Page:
Sunday, May 21, 2017

Taking the Drama Out of Your Trading

There's a line in one of my favorite J-Pop songs that, roughly translated, says that the ill-naturedness of a love based on appearances is second only to getting a cold in summer.  We fall in love with appearances and quickly find there is no substance.  We should be enjoying the warmth of summer and instead we're miserable with a cold.

When I first started working with traders as a psychologist, I found a common assumption was that great traders were highly competitive.  Many were specifically selected because they had a history of athletic competition.  A surprising number of those traders turned out to be idiots.  They approached each trade as a win/lose situation of cardinal importance, falling in love with the appearances of great "setups".  The drama created by getting hopes up and getting hopes dashed took its toll.  When good opportunities finally did arise, they often could not fully participate.  They were miserable with summer colds...nursing wounds from the bad trading that came from sizing things up when they had confidence and sizing way down when they lost that confidence.

Here's an analogy that I recently provided to a trader:

When I was single, I finally figured out that the best way to meet the right person was to go on many first dates and relatively few second ones.  I couldn't perfectly predict who my soulmate would be without actually meeting the person, so the key was to meet lots of people.  If and when my soulmate showed up, I'd know for sure.  I didn't have to predict what would work and what wouldn't, and I didn't need to approach first dates with high expectations.  I just needed to let odds work in my favor, have lots of first dates, few second ones, and put my energy on the relatively few situations that were promising.  

It was that reasoning that led me to go out with a woman who was 10 years older than me, not yet through her divorce, and who had three children by that marriage.  I would not have considered that a promising situation but that first date led to a second and third and we remain together after 33 years.

A trade is like a first date.  It might work; it might not.  You look for certain patterns and you see what happens subsequently.  When it doesn't go so well, you don't let the first date spill into a second and third.  You exit when you're least invested.  If it goes well, you invest a little more and stick with it.  It's all about probabilities and learning that first dates that don't become second dates are not failures.  They are simply experiences that are necessary to find those opportunities of a lifetime.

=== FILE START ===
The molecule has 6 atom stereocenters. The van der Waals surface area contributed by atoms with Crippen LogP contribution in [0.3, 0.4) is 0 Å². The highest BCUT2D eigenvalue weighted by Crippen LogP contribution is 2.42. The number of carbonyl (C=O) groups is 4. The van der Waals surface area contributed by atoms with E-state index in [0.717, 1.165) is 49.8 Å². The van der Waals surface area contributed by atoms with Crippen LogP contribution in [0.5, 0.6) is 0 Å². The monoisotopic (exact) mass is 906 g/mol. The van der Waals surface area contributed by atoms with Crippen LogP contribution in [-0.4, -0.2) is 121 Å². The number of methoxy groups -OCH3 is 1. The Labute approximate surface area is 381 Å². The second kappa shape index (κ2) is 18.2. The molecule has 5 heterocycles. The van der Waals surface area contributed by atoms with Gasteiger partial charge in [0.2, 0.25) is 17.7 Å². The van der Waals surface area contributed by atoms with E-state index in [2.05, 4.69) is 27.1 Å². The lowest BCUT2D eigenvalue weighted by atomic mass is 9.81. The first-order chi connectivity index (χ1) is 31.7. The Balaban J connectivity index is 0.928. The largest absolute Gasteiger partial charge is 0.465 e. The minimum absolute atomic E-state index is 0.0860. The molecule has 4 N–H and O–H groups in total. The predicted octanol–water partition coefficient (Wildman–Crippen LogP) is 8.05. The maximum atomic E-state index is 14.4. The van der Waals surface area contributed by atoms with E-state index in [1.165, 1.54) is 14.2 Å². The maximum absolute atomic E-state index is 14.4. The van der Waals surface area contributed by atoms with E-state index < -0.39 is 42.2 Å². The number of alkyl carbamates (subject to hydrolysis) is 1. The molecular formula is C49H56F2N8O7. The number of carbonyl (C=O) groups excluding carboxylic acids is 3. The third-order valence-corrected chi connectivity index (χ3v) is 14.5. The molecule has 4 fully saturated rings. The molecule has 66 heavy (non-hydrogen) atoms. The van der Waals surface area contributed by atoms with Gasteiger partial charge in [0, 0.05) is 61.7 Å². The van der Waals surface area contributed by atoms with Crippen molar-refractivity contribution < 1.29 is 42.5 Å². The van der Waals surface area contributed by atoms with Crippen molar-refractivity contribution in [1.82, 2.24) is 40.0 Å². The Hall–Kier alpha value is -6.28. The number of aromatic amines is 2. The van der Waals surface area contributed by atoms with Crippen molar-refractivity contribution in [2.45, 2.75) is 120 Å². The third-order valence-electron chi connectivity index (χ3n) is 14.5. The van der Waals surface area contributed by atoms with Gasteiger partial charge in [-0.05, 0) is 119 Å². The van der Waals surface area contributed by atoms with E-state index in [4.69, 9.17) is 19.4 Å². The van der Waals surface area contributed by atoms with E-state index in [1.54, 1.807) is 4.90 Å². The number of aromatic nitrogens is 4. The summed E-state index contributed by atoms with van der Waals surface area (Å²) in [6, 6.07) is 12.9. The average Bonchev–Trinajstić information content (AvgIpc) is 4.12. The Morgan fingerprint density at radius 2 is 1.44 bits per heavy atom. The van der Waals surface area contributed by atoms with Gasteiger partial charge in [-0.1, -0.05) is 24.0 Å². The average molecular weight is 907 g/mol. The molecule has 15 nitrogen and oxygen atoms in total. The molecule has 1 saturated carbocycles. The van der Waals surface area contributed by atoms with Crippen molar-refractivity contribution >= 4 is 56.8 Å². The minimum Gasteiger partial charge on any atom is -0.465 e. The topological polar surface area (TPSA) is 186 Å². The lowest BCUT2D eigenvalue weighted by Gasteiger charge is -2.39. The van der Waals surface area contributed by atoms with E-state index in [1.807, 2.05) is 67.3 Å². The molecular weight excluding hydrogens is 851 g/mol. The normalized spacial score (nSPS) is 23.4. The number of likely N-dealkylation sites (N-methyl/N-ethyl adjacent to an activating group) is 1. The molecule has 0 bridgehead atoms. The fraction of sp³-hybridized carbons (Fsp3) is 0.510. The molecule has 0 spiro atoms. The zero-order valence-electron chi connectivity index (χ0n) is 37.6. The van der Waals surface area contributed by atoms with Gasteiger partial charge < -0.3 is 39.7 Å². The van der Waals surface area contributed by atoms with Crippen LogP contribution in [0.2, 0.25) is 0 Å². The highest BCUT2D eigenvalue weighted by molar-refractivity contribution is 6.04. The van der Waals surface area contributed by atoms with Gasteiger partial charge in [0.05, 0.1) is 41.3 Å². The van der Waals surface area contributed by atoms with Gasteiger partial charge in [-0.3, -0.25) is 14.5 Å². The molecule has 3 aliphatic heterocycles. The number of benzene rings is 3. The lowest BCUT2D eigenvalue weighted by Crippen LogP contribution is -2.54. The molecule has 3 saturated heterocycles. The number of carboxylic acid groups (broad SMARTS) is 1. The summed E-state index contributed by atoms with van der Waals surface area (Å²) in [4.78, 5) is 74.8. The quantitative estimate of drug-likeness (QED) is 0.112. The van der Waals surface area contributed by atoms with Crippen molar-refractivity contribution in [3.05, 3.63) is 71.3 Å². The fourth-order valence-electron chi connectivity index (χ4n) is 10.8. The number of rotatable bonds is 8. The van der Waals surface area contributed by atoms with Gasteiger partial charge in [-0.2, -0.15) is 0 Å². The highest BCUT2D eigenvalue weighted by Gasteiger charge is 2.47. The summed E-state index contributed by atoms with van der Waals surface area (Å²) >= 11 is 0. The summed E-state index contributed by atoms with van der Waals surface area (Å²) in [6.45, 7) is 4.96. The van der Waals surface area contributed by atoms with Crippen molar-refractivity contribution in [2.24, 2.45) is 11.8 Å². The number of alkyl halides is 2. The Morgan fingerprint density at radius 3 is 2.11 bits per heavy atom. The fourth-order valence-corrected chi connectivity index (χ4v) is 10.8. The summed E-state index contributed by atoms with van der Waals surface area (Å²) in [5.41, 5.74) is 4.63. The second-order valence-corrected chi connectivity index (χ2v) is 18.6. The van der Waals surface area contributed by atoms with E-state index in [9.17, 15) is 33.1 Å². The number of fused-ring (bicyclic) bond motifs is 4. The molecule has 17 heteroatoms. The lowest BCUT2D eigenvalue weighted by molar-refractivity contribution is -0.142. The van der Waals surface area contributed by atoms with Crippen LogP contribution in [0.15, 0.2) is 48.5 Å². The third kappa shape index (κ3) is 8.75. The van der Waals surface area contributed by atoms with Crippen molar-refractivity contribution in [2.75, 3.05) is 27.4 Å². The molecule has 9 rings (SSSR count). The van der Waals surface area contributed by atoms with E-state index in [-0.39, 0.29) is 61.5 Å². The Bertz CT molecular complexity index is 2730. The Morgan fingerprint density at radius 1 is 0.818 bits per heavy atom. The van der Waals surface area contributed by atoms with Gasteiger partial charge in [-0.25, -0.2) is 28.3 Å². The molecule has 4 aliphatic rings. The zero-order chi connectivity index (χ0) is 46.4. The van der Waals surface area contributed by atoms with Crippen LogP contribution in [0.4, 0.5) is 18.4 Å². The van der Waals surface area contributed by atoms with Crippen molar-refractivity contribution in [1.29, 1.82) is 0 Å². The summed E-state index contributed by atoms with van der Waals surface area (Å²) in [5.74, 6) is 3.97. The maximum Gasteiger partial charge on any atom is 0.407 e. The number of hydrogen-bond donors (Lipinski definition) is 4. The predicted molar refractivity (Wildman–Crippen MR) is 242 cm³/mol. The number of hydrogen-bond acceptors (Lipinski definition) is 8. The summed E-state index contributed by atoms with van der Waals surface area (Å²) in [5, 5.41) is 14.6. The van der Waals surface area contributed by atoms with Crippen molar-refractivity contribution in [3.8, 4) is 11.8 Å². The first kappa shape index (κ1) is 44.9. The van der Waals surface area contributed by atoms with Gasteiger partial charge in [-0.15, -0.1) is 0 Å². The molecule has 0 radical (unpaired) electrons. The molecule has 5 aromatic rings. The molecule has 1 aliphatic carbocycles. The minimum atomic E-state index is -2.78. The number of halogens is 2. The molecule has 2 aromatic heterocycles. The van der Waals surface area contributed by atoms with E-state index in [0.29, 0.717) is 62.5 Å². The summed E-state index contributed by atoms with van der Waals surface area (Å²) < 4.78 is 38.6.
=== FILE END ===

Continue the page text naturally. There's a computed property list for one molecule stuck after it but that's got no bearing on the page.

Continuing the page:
Once you fully accept those probabilities, in dating and in trading, there's little drama.  You don't go in with huge expectations and, indeed, you embrace the possibility that this will be nothing more than a one-time situation that doesn't work.  It's not about winning/losing, and it certainly isn't about you being a success or failure.  If you draw poor cards in poker, you don't become depressed and frustrated.  You muck the hand and wait for the next round.  

First trades are small and they are exploratory.  If the idea behind them is sound and flows support that idea, you'll have plenty of opportunity to size up by buying the dips or selling the bounces.  If the flows don't support the idea, or if the idea is incorrect, you'll scratch the trade or stop out when you're least invested.  

Trading with drama is like carrying on relationships with drama.  It becomes exhausting.  Once it becomes about probabilities, our ego is no longer part of the equation.  That allows us to see beyond mere appearances and enjoy the summer warmth of truly promising situations without the hangover of ill-natured colds.

Further Reading:  How Drama Can Create Trauma